We learned a few things from the qualifier at the Aviva last night, like the fact that Ireland have the heart and the resilience to keep going and get a result when it looks like it is going to slip away to another defeat.
But while Mick McCarthy, his staff and his players will feel happy with the point today, pleased with the shape of the group and confident that the Euros are still there for us, we need to learn on the front foot, to force the game.
There was nothing special about the Swiss last night, they are strong and well-organised but nothing much to fear, yet we didn't take them out of their comfort zone. If you force the game on them, make them work, it changes their mentality and makes them worry.
This Ireland side tends to react to things, like going a goal down, as they did in Denmark and they did again last night. I'd like to see the team being proactive instead of reactive, taking the lead instead of coming from behind.
Ireland had a really good spell in the lead up to the goal, but it's no good playing like that just for five minutes.
You can't play with that tempo and intensity for 90 minutes. But you can play that way for 20 or 25 minutes and Mick needs to be able to work that into the team, to get that intensity for long and maybe that will turn games into wins and not draws.
Ireland did what Ireland teams have always done when facing into a defeat: we go on the attack, go on the front foot, put enough pressure on the opposition and get enough of a reaction from the crowd to get the goal we needed. Do that for longer in the game and you might be able to beat a side like the Swiss.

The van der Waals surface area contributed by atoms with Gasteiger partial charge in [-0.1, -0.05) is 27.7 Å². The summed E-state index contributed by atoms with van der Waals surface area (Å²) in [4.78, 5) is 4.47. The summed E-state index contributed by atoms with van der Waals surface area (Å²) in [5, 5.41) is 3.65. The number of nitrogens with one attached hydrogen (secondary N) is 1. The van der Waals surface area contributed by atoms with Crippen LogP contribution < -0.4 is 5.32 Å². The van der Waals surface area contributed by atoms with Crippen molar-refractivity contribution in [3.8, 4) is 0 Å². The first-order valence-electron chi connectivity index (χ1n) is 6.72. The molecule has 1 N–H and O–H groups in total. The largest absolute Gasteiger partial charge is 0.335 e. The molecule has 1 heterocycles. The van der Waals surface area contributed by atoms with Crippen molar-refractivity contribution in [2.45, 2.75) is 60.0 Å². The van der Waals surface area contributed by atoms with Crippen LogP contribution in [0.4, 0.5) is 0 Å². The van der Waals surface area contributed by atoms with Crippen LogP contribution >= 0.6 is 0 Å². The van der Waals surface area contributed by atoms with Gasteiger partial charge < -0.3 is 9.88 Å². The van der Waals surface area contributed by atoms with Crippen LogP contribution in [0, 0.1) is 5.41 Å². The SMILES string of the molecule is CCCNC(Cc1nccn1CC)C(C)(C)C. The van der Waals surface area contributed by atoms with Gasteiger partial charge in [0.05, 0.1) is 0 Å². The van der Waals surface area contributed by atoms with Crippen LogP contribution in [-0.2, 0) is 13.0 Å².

Overall the match lacked any real quality but we got what we always expect from Ireland: discipline, hard work and commitment. That does count for a lot in international football.
It's been a hard few years for the Irish team and the players and I feel they still have that fear of losing, that idea of holding on to what they have, whether that's holding out for a draw at home or to a 1-0 lead and hope it's enough. I'd like to see the team play with intensity for longer.
The Swiss goal was probably the best bit of play in the game as a spectacle. The Irish goal was like one of those goals from the olden days, a great cross in from the wing and a striker doing well to beat his man and get the header in.
The draw is a point gamed and it's a good result for the staff. It didn't look that way in the few minutes after the Swiss scored, I think a lot of people felt that the Swiss had it and Ireland had no way back in, but the Irish way is to keep going and the team deserve their point.
And going forward into the final three qualifiers, I saw elements last night to show that we can win games, can score goals, can do well.
One concern I'd have is goal difference as Ireland's isn't great, you see Denmark going to Gibraltar last night and scoring six while we only scored one there.
The focus now has to be on Georgia next month as the team simply have to win there to take that onto Switzerland away and then Denmark at home.
Denmark in Dublin will be key. If we are held at 0-0 at home to the Danes, then there is the chance to throw everything at it in the last 20 minutes and that will probably be our best bet as we don't seem to be able to get on the front foot from early on against these teams.